Calgary councillors call on Alberta government to reform property tax assessments

A group of Calgary councillors is hoping to encourage the Alberta government to reform property tax assessments. Global News

Four Calgary councillors have joined together to push for provincial reform in the wake of Calgary’s ongoing economic downturn and tax shift crisis.

Ward 6 Coun. Jeff Davison, Ward 1 Coun. Ward Sutherland, Ward 14 Coun. Peter Demong and Ward 3 Coun. Jyoti Gondek are asking the mayor to write a letter to Alberta Premier Jason Kenney and Municipal Affairs Minister Kaycee Madu to create a task force to oversee property tax reform.

The group will file a notice of motion at Monday’s strategic meeting of council that also calls for the Alberta Urban Municipalities Association to draft and vote on a similar resolution.

The motion, which will be discussed by councillors next week, states the city has approved $216 million in “one-time” phased tax programs (PTP) over the past three years, but that hasn’t stopped huge tax increases that have threatened businesses.

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READ MORE: Future still uncertain for small businesses in Calgary as city hikes tax rates

The motion outlines the ongoing efforts council made last year to ease large tax increases for residential and non-residential property owners, including:

  • Operating budget cuts totalling $130 million
  • Capital spending deferrals
  • Directing administration to find further permanent reductions to the operating budget in the amount of $24 million in 2020 and another $50 million in 2021
  • Creating a tax shift assessment working group to steward changes in the property tax processes within the municipal jurisdiction
  • Creating a financial task force to recommend changes in property tax processes within both provincial and municipal jurisdictions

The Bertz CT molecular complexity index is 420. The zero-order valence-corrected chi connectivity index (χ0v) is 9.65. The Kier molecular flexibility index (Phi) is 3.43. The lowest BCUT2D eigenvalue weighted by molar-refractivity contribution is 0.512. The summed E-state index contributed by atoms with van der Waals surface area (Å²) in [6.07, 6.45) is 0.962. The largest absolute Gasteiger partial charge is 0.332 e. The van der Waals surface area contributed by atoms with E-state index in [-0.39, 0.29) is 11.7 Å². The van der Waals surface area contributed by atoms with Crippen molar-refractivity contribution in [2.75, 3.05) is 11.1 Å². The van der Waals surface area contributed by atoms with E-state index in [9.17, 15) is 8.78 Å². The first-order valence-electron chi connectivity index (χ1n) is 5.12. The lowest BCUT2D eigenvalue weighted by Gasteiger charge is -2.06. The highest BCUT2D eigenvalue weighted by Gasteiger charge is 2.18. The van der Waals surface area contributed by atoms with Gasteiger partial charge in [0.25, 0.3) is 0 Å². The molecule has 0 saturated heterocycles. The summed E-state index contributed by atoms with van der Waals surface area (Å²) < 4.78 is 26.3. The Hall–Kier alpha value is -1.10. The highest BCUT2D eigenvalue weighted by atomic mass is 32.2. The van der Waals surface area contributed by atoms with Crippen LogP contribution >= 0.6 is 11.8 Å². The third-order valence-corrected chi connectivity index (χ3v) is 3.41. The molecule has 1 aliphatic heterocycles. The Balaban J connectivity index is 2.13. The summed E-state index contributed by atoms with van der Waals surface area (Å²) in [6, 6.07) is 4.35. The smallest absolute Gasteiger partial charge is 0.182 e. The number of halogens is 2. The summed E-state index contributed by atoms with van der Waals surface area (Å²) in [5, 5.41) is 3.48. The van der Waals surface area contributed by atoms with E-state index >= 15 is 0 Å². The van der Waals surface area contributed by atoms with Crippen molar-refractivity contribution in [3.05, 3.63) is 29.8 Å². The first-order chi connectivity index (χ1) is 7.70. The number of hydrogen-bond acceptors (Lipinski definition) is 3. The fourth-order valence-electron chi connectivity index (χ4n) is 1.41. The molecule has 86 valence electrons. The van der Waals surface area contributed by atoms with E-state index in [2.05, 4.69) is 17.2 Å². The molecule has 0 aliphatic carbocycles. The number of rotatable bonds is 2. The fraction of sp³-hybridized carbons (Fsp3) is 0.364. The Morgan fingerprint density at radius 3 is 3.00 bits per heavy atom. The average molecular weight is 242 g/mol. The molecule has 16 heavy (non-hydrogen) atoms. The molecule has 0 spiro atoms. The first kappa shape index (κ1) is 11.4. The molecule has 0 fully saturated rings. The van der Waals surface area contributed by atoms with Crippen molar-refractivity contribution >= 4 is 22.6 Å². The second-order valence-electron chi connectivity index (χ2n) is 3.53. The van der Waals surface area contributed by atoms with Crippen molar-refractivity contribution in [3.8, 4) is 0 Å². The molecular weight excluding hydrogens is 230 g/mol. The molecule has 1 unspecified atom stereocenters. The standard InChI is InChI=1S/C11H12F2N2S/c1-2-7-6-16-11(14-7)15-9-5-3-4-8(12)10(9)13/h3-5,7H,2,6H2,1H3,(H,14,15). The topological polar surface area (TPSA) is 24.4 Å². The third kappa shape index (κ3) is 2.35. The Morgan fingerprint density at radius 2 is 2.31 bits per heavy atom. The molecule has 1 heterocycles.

READ MORE: Calgary city council votes to shift some tax burden from businesses to homeowners

In last year’s budget, council extended the PTP for another year and shifted the property tax ratio to 52 per cent for residential and 48 per cent for non-residential.

Property tax assessments fall under provincial jurisdiction.

The councillors say the city’s ongoing efforts cannot adequately address the systemic issues arising from the current tax assessment system, and that is leading to uncertainty and unsustainable increases.

“We’ve been talking about tax assessment reform for a long time,” Davison told Global News. “We’re coming to that critical point where we can no longer continue under the current budget constraints that we have — to continue to use one-time capital, moving forward, on a problem like this.

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“We really have to look at  the bigger picture and figure out what the long-term solution looks like.

“The province is the one who has the power — under the Municipal Government Act — to actually help us make these changes,” Davidson added. “As we’re hearing all across the province, tax assessment reform is needed, and it’s time for that larger conversation to happen.”


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